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America’s first blockchain voting system is here, and it’s military-only

The Mountain State leans in to distributed ledger technology for voting.

West Virginia's capitol building

West Virginia’s capitol building (via Shutterstock)

This is the beginning of the end of the notorious “hanging chad.”

West Virginia isn’t about to be mistaken as a Silicon Valley-style tech hub, but the state has announced a blockchain-enabled voting system to be used in this year’s federal election. It’s the first of its kind in the United States, and for now, it’s only available to active-duty military and their eligible dependents.

Service members can currently vote via mail, fax, or email wherever they’re stationed. As the government’s pilot program brings blockchain-enabled voting to military personnel registered to vote in Harrison County or Monongalia County, those constituents can now vote from their Android or iOS device with all the confidence of someone selling bitcoin for a major gain.

Blockchain technology is good news for voting in the same way that it’s good news for financial transactions. A voting app that records data on the blockchain brings anonymity, security, and accuracy to a process notorious for human error. If this type of voting should become mainstream and widespread, we’d see election results more quickly and the entire election would be transparent and auditable by whoever wanted to dig through the data.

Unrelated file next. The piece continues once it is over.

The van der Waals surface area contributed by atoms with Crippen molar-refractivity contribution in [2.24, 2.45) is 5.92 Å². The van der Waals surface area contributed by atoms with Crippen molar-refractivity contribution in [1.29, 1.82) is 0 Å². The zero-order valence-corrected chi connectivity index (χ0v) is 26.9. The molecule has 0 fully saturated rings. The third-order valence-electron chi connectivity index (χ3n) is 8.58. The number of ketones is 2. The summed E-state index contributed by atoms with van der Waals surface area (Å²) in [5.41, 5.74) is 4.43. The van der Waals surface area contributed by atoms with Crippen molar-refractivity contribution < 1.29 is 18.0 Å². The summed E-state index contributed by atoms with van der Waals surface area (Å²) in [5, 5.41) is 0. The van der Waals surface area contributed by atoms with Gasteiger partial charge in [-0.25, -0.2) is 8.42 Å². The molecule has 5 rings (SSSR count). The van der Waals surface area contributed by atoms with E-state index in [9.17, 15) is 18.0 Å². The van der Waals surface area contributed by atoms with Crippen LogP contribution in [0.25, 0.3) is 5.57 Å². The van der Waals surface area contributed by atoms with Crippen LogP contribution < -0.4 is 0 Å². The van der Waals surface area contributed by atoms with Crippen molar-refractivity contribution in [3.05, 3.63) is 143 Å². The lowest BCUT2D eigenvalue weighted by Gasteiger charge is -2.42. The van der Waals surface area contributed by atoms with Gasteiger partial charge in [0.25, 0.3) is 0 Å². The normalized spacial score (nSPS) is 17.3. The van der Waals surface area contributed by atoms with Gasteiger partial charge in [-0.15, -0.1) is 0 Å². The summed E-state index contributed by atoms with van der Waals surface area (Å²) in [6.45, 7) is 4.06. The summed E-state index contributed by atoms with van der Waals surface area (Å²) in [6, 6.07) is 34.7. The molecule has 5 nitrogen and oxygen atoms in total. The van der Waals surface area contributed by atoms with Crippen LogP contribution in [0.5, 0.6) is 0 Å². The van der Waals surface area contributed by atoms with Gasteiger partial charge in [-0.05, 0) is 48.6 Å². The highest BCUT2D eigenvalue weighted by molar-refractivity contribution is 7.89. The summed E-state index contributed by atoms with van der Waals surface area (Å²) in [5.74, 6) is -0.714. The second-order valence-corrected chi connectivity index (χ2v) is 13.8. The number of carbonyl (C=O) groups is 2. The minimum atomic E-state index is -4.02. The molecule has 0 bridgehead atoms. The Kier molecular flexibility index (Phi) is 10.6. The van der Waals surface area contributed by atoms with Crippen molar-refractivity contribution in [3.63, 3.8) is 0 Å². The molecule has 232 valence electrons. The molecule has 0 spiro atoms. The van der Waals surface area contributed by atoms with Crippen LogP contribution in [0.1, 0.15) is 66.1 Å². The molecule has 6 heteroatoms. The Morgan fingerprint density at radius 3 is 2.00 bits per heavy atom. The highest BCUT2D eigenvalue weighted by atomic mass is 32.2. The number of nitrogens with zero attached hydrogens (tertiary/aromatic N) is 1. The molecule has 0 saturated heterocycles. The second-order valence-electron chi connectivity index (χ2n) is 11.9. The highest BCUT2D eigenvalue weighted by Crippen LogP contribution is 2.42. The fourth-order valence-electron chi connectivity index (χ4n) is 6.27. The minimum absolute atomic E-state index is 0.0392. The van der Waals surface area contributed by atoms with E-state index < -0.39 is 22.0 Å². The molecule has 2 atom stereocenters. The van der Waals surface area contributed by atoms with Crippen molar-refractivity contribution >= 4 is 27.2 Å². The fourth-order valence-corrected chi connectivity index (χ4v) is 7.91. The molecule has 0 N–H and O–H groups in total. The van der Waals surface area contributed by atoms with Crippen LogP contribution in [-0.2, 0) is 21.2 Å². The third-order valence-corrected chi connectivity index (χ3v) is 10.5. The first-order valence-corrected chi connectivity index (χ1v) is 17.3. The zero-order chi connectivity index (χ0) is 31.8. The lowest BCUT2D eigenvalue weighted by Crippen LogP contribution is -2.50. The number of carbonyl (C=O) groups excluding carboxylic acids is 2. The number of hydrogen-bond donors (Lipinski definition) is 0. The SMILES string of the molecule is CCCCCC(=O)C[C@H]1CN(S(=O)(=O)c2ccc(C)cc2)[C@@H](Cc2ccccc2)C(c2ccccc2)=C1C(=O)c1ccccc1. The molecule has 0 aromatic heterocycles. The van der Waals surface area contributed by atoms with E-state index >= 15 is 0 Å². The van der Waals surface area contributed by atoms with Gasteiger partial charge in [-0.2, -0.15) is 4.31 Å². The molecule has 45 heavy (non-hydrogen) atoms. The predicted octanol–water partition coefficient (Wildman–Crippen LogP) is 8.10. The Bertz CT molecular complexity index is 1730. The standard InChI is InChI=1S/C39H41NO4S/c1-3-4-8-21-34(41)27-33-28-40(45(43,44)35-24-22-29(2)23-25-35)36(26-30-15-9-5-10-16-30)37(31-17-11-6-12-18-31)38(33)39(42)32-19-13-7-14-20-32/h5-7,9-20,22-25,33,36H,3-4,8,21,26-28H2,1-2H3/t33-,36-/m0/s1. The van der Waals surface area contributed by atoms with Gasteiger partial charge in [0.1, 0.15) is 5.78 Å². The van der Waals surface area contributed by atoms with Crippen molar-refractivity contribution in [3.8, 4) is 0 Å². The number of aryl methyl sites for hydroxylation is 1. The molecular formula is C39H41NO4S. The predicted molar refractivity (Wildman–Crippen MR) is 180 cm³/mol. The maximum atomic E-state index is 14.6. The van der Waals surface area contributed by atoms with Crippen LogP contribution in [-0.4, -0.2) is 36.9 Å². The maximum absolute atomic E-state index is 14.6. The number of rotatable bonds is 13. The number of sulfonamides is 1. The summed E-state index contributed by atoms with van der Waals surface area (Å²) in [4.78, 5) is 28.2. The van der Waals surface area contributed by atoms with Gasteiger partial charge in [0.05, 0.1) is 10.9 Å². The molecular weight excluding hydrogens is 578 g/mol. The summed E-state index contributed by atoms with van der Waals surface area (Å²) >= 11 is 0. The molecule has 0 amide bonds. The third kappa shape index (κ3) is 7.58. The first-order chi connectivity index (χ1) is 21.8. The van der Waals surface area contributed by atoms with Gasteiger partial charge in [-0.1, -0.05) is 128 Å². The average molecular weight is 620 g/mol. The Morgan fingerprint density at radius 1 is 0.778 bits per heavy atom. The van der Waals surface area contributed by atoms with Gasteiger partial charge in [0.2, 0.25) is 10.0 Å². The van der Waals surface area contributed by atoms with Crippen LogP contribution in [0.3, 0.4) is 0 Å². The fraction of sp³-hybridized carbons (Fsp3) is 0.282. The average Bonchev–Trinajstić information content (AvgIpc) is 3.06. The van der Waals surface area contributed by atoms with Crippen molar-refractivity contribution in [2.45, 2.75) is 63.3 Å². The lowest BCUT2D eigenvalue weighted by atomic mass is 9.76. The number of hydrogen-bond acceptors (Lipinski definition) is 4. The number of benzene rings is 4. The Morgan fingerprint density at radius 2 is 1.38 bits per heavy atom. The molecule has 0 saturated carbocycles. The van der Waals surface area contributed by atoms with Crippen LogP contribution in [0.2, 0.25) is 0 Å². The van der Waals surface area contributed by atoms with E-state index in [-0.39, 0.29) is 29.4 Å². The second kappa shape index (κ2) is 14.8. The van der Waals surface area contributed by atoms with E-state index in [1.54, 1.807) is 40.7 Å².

The West Virginia government released this voting platform in cooperation with Voatz, a Boston-based tech company that specializes in mobile voting applications. Founded in 2014, the company’s software has been used by 70,000 voters participating in town meetings, budget votes, labor union, and university elections. Now a select set of active duty military with West Virginia addresses will use its technology to determine their congresspeople.

Two counties in one state is better than nothing, but America is far behind the crowd when it comes to using such emergent technology to tame the political process. Other governments are already gleefully implementing the blockchain at a much grander scale. Brazil wants to use Ethereum to sort out its troubled electorate process. A South Korean province used a blockchain solution last year for its own community vote. Estonia has a robust initiative to take all its government services online, and there’s more than a little blockchain involved.

This stuff goes mainstream very slowly, but its ripples are real. It’s good and interesting news that the Voatz system will be available to some Americans, but it’s only a fraction of a baby-step toward the hypothetical headache-free voting solution of the future.

Dylan Love is an editorial consultant, contributing reporter, and fiendishly curious technology enthusiast. He owns no cryptocurrencies.